"2056": {
            "95th": 355.2163854523539,
            "min": 30.477575477812
        "2057": {
            "95th": 480.81317679456305,
            "min": 78.5377983238959
        "2058": {
            "95th": 398.13347491573677,
            "min": 36.2675766097709
        "2059": {
            "95th": 494.23366352905958,
            "min": 33.8631876410659
        "2092": {
            "95th": 490.50283861029754,
            "min": 66.9922689942837
        "2093": {
            "95th": 476.07359825991239,
            "min": 57.4320739849099
        "2094": {
            "95th": 541.81907089825916,
            "min": 41.4477364907725
        "2095": {
            "95th": 452.86661269688466,
            "min": 100.000476022296
        "2096": {
            "95th": 326.26334963959147,
            "min": 96.7786111861642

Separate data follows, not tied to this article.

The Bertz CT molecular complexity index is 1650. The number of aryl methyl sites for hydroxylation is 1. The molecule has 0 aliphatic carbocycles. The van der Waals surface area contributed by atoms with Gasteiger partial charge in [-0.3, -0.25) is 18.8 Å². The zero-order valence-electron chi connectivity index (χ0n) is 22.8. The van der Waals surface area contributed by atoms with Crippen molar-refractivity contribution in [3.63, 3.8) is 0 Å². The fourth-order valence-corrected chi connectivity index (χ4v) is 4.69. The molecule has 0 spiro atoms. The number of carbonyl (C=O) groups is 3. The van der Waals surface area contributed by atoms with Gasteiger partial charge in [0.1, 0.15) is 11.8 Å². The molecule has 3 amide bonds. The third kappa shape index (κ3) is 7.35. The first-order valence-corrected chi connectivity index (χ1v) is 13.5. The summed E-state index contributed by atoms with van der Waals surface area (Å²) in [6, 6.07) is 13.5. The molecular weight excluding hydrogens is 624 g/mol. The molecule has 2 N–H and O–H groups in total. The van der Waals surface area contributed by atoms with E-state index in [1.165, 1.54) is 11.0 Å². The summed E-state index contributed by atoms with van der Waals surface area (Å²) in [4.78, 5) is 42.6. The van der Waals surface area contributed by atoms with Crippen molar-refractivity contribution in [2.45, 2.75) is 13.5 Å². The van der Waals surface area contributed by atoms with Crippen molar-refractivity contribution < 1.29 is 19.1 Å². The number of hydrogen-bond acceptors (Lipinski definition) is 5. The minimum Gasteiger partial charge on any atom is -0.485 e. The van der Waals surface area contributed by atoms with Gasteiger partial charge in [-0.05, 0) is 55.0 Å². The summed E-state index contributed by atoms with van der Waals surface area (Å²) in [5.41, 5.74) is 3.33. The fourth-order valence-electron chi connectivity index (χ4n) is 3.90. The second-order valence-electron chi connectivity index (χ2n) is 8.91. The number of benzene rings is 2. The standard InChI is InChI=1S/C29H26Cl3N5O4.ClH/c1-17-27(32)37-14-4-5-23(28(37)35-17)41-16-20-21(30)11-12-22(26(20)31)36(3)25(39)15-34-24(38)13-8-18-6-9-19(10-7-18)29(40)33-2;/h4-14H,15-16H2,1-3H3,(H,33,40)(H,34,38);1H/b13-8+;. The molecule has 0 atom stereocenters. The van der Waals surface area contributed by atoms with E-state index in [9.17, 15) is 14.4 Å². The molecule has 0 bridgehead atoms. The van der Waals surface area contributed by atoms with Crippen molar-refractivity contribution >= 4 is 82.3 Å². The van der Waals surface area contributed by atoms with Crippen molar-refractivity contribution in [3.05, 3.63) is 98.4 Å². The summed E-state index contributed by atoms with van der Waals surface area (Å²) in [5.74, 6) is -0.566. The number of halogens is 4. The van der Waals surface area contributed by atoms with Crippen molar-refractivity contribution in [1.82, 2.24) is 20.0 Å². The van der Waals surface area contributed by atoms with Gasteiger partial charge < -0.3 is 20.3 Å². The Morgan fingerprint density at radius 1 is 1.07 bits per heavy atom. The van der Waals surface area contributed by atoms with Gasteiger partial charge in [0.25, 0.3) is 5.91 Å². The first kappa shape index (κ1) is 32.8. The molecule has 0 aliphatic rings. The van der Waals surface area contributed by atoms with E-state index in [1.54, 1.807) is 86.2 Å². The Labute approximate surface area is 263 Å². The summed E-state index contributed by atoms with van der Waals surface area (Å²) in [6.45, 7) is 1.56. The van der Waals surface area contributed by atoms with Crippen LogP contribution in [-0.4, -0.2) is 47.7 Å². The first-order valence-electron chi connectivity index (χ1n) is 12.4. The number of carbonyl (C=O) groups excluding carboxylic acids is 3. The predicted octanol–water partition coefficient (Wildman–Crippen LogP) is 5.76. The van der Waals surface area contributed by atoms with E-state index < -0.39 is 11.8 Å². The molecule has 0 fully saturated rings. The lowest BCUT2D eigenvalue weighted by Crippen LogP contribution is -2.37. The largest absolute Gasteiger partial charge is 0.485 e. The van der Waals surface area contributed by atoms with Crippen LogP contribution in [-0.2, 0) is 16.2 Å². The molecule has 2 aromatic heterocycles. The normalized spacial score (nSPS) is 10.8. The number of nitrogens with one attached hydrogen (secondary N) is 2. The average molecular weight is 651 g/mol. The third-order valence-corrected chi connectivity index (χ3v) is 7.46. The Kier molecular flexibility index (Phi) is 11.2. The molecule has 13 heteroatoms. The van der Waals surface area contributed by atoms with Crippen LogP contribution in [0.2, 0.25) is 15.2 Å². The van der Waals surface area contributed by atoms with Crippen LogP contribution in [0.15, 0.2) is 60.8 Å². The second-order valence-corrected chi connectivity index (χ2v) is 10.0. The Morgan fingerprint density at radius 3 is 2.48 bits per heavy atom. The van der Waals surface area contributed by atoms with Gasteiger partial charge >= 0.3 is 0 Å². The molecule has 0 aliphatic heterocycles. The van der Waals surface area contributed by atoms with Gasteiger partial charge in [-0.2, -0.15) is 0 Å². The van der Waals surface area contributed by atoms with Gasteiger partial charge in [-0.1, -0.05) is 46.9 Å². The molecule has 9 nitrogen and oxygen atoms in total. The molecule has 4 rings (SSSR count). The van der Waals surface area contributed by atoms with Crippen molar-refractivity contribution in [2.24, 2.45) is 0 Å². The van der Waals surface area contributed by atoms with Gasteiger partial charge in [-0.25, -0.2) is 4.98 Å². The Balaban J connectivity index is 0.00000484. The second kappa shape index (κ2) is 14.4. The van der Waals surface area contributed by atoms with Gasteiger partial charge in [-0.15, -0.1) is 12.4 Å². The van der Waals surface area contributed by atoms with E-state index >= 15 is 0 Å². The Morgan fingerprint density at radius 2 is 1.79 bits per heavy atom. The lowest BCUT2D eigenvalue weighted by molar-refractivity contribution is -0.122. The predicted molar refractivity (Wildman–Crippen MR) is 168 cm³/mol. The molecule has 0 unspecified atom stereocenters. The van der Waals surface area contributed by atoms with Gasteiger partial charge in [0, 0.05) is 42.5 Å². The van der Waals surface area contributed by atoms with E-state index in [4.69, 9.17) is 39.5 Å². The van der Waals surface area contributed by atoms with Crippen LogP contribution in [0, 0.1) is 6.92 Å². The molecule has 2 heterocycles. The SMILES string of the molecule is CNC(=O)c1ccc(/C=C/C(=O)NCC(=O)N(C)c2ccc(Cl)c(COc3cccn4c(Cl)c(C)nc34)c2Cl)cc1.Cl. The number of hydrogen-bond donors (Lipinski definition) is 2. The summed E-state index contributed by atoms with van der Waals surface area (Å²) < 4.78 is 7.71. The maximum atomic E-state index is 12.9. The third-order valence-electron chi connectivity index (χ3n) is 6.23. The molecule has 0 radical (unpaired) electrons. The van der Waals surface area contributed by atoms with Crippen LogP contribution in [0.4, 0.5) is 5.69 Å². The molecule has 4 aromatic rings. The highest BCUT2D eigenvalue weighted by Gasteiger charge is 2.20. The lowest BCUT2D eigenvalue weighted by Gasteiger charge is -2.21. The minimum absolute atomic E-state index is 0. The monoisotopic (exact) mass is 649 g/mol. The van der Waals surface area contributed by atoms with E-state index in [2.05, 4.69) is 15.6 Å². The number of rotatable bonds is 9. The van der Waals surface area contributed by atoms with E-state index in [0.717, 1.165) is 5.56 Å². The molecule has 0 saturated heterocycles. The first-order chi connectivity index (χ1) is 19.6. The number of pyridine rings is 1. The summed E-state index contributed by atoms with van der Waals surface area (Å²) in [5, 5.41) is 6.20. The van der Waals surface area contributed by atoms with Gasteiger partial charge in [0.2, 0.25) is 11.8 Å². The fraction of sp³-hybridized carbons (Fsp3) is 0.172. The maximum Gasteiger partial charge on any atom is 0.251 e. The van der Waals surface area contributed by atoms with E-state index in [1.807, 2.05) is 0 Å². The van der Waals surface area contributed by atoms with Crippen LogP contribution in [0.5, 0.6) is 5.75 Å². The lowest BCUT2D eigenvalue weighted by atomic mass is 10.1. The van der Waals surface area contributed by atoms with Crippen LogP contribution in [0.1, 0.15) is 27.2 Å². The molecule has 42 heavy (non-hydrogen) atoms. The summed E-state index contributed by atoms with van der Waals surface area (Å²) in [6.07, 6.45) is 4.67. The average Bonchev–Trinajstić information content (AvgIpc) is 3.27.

"2091": {
            "95th": 473.53951300371136,
            "min": 29.6483782503742
        "2098": {
            "95th": 489.71526518822668,
            "min": 30.6247628551318
        "2099": {
            "95th": 418.83536519337997,
            "min": 122.807143095861
        "2097": {
            "95th": 397.18454635143212,
            "min": 47.4329927169493
        "2090": {
            "95th": 497.58873546250254,
            "min": 54.6301852183661

Success! To answer our question, we can expect continued, consistent drought mid century and noteworthy turbulence to the norm in precipitation end of century. Notwithstanding, Los Angeles can expect its current drought patterns to be a fairly good measure for future planning. Now that you’ve successfully made this request, consider adjusting the parameters yourself on total_precipitation or query other indicators to get more perspectives on precipitation to further explore drought in Los Angeles.